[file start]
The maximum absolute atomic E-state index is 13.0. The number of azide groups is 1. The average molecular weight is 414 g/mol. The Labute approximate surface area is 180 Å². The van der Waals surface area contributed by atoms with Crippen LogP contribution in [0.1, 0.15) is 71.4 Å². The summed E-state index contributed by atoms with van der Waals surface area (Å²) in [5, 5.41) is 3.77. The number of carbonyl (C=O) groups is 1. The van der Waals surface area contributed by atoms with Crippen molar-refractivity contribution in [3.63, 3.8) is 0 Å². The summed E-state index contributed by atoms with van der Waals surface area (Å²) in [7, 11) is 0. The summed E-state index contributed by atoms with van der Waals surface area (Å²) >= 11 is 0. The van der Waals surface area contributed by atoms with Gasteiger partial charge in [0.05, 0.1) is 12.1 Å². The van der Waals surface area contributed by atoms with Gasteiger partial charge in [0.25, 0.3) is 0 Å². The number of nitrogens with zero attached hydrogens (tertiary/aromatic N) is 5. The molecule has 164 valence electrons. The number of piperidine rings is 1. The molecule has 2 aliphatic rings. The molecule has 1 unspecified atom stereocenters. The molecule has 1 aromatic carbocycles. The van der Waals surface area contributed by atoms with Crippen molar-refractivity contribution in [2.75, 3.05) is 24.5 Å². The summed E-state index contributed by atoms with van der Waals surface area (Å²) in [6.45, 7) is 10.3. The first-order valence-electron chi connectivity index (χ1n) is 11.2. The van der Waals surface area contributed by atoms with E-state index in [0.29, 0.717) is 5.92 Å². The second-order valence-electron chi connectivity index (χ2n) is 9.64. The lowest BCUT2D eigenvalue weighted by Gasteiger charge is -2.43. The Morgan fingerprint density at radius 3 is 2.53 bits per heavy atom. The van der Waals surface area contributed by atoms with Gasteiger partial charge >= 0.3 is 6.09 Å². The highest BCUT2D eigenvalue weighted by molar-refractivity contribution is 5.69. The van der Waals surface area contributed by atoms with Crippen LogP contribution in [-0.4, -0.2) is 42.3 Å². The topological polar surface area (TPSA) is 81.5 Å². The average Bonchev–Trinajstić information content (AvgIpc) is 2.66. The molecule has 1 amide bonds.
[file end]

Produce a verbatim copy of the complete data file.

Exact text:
The maximum absolute atomic E-state index is 13.0. The number of azide groups is 1. The average molecular weight is 414 g/mol. The Labute approximate surface area is 180 Å². The van der Waals surface area contributed by atoms with Crippen LogP contribution in [0.1, 0.15) is 71.4 Å². The summed E-state index contributed by atoms with van der Waals surface area (Å²) in [5, 5.41) is 3.77. The number of carbonyl (C=O) groups is 1. The van der Waals surface area contributed by atoms with Crippen molar-refractivity contribution in [3.63, 3.8) is 0 Å². The summed E-state index contributed by atoms with van der Waals surface area (Å²) in [7, 11) is 0. The summed E-state index contributed by atoms with van der Waals surface area (Å²) >= 11 is 0. The van der Waals surface area contributed by atoms with Gasteiger partial charge in [0.05, 0.1) is 12.1 Å². The van der Waals surface area contributed by atoms with Gasteiger partial charge in [0.25, 0.3) is 0 Å². The number of nitrogens with zero attached hydrogens (tertiary/aromatic N) is 5. The molecule has 164 valence electrons. The number of piperidine rings is 1. The molecule has 2 aliphatic rings. The molecule has 1 unspecified atom stereocenters. The molecule has 1 aromatic carbocycles. The van der Waals surface area contributed by atoms with Crippen molar-refractivity contribution in [2.75, 3.05) is 24.5 Å². The summed E-state index contributed by atoms with van der Waals surface area (Å²) in [6.45, 7) is 10.3. The first-order valence-electron chi connectivity index (χ1n) is 11.2. The van der Waals surface area contributed by atoms with E-state index in [0.29, 0.717) is 5.92 Å². The second-order valence-electron chi connectivity index (χ2n) is 9.64. The lowest BCUT2D eigenvalue weighted by Gasteiger charge is -2.43. The Morgan fingerprint density at radius 3 is 2.53 bits per heavy atom. The van der Waals surface area contributed by atoms with Gasteiger partial charge >= 0.3 is 6.09 Å². The highest BCUT2D eigenvalue weighted by molar-refractivity contribution is 5.69. The van der Waals surface area contributed by atoms with Crippen LogP contribution in [-0.4, -0.2) is 42.3 Å². The topological polar surface area (TPSA) is 81.5 Å². The average Bonchev–Trinajstić information content (AvgIpc) is 2.66. The molecule has 1 amide bonds.